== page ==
Yezidis look for evidence of their loved ones in a mass grave in 2015. Photo: Safin Hamed/AFP
ERBIL, Kurdistan Region – The United Nations Security Council unanimously voted to establish a team to assist Iraq to investigate ISIS crimes and hold the terrorist group accountable for war crimes, crimes against humanity, and genocide.
A Special Adviser will be appointed by the Secretary-General to head an investigation team of international and Iraqi experts that will initially be given a two year mandate.
In August, Iraq made a formal request to the Security Council to help collect evidence to prosecute ISIS militants for possible war crimes.
“The crimes committed by the Daesh [ISIS] terrorist organization against civilians and destruction of infrastructure and archaeological sites in Iraq are crimes against humanity, which makes it important to bring its perpetrators from Daesh terrorist gangs to justice, in accordance (with) the Iraqi law," Iraq’s Foreign Minister Ibrahim al-Jaafari wrote in a letter to UN Secretary-General Antonio Guterres in August.
"We request assistance of the international community to get benefited from international expertise to criminalize Daesh terrorist entity," Jaafari added.
Amal Clooney, human rights lawyer representing Yezidi victims of ISIS, welcomed the decision as a “key milestone for all those who've been fighting for justice for victims of crimes committed by ISIS. It's been a long time coming."
Speaking in New York after the vote where she was with Nadia Murad, survivor and UN Goodwill Ambassador, Clooney said this is the first time the UN has come together to tell ISIS "you will be put on trial."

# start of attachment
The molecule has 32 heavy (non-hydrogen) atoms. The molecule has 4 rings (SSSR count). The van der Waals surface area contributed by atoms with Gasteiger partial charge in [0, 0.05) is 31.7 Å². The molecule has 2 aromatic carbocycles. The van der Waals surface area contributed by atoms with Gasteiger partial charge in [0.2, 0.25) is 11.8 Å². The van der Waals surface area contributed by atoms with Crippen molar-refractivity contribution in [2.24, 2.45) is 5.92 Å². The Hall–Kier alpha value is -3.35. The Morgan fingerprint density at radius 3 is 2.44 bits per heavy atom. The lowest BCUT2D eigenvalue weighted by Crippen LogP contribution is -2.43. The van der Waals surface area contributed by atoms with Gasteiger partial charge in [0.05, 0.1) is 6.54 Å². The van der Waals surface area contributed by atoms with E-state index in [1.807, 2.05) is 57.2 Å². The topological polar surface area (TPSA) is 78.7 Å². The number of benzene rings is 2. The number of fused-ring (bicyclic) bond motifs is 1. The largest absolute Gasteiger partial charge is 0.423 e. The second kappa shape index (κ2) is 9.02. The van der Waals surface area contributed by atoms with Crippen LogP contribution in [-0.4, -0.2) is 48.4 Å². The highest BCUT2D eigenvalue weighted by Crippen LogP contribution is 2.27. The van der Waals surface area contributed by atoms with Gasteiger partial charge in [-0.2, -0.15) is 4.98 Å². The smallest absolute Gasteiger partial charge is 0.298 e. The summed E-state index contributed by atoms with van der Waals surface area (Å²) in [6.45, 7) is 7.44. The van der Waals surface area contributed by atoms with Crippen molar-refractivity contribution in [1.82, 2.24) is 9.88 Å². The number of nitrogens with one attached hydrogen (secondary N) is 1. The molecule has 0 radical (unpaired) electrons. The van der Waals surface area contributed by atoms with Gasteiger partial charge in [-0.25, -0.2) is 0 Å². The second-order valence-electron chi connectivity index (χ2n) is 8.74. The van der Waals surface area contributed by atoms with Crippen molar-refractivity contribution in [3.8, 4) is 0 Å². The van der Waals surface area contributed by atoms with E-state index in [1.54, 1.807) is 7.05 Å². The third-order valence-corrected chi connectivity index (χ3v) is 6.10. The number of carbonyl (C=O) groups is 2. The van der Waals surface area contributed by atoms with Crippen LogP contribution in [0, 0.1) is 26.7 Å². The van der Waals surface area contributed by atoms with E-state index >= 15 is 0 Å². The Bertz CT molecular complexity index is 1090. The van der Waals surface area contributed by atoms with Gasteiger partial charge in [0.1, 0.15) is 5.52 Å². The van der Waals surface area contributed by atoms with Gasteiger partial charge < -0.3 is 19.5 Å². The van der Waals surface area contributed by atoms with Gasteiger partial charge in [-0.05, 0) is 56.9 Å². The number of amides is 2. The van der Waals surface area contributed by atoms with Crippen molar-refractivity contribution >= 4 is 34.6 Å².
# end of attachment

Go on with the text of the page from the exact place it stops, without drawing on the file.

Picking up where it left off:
"It says to victims that their voices will be heard and they will finally get their day in court,” she said, noting that a lot of work still needs to be done, but victims are "one step closer to justice today."
Nadia Murad said the UN Security Council’s decision means justice for the thousands of victims of ISIS. She expressed her gratitude that the “Iraqi government has stepped up."
The UN’s team will respect the sovereignty and jurisdiction of Iraq as they collect evidence to be used in fair and independent criminal proceedings in Iraqi courts.
The team will be funded by the UN. The Security Council also requested the establishment of a trust fund to collect voluntary contributions.
Britain’s Minister for the Middle East Alistair Burt also welcomed the decision, saying “There can never be adequate recompense for those who were forced to endure the wanton brutality of Daesh, and the dead will not be brought back, but this Resolution means that the international community is united in our belief that there should, at least, be accountability for those who perpetrated such wicked acts.”
He announced that the UK will contribute £1 million to establish the UN investigative team.
Last updated at 8:15pm